In 1988 I met a woman who had recently come back from The Peoples’ Republic of China where she had met a Chinese woman named Chen. Chen had been diagnosed with breast cancer. She had heard of women who had been cured of breast cancer through the practice of Soaring Crane Qigong, and so she sought out its Master to learn from him. She learned, she practiced and she recovered. My new friend invited Chen to come to the United States, and in gratitude, Chen taught her Soaring Crane Qigong.
I met this new friend just before she brought Master Zhao to the United States to teach classes in Soaring Crane Qigong, and I signed up to take both the basic and the advanced trainings.
Two years later, I flew to China to attend Master Zhao’s first International Symposium for Soaring Crane Qigong in Luoyang. There I took a second advanced class from him, and was certified by him as an Instructor.
In 1993, I returned to China for further studies in Qigong. At that time, Master Zhao promoted me to the rank of Teacher.
Since then, I have taught classes in the United States.
By teaching Soaring Crane Qigong, I can teach my clients to take care of their own energy fields, for by practicing the Five Routines daily, one can keep balance in one’s field and promote a state of vibrant health.
Pronounced “chi kung”, it is an ancient and widely used Chinese technique for bringing vital energy into the human body. “Qi” means vital energy or life force, and “gong” can be translated as “skill”.
There are three sources of Qi.
The first is inherited from your parents. This qi usually lasts into middle age. Those who have not replenished it in some way tend to fall ill or age quickly. The second source is the food you eat. The third source is the Universe. This qi is taken in by breathing and by other ways both conscious and unconscious. Qigong techniques are designed to consciously harness and direct qi from this third source.
The first level of Soaring Crane Qigong is called The Five Routines. These are a series of gentle and graceful movements, each with a corresponding mental focus point, making the routines like meditation in motion. One learns to guide and control the flow of qi as it enters and circulates throughout the body. These five routines take about 25 minutes to do.
Qigong benefits both mind and spirit
As the qi is directed to flow through the body, it pushes through disease-causing blockages in the meridians. In a healthy person, qi is gathered and stored in the three dantiens (energy centers in the belly, chest and head), and the free flow of qi through the meridians leads to increased awareness which can manifest itself as creativity, intuition, greater intellectual ability, contact with cosmic energies, opening of the third eye, and out-of-body experience.
The history of qigong in China
Qigong has been practiced in various forms in China for about five thousand years. Masters of the art were often secretive and competitive, and many of the techniques were difficult to learn. During the Cultural Revolution (1966-76) qigong was regarded as superstitious, reactionary and anti-revolutionary. Masters were persecuted and hounded into hiding. Now, however, the government supports qigong research and gathers data on the effectiveness of qigong as a healing tool. They have documented many thousands of cures of serious illnesses using qigong.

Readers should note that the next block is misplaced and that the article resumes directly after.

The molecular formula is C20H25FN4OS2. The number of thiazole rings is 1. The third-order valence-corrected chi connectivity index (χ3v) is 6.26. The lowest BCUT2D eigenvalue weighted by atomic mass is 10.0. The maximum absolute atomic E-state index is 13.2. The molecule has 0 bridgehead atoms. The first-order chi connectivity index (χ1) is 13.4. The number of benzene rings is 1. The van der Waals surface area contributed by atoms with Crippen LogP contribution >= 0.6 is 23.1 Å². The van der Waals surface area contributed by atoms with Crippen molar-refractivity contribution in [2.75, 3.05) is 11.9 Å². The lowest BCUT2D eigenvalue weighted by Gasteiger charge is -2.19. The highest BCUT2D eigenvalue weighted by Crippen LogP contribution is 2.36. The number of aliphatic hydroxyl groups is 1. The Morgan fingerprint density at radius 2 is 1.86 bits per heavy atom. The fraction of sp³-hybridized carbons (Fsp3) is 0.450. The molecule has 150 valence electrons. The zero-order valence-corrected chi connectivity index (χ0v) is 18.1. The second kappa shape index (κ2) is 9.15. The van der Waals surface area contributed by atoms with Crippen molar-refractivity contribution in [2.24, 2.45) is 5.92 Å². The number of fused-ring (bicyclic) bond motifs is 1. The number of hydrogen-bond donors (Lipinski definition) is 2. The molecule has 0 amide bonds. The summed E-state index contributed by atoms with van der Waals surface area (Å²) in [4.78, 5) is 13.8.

Master Zhao and the Development of Soaring Crane Qigong
In the early 50’s, a young man named Zhao Jin-Xiang, who had been frail and sickly throughout his youth, became seriously ill with tuberculosis. He was sent to a sanitarium where he was treated with a combination of traditional Chinese medicine, western medicine, and a form of qigong meditation. He recovered and went on to become a pharmacist and a doctor of traditional Chinese medicine. Convinced that it was the qigong that had cured him, Zhao began to study qigong seriously. A great master, believing that Zhao was destined to be a gift to mankind, taught him one of the forms of qigong and encouraged him to seek out other important masters hidden in mountain monasteries throughout China. Zhao visited them over the years, studying with each, learning their techniques and special skills. With time, he himself became known as a powerful healer. When he found himself unable to treat the extraordinary number of people who came seeking a healing from him, Master Zhao decided to teach people how to heal themselves.
Zhao felt it was important to develop techniques that were easy to learn and that brought results in a short time. He tested, refined and combined techniques he had learned from his masters in ways that made them more effective. He called his system “Soaring Crane Qigong” because it imitates many of the movements of a crane – a symbol of longevity, admired for its peaceful and loyal nature by the Chinese people.
Zhao’s first students (in 1979) were nine seriously ill men, several of whom were not expected to live long. All regained excellent health and became the first Soaring Crane instructors. Now, over 20 million Chinese have learned Soaring Crane Qigong.
Since qi is a gift from the Universe, Master Zhao feels that it is to be shared with all people. Therefore, he traveled to the United States in 1988 and offered classes in Soaring Crane Qigong. He returned in 1991 to give additional classes.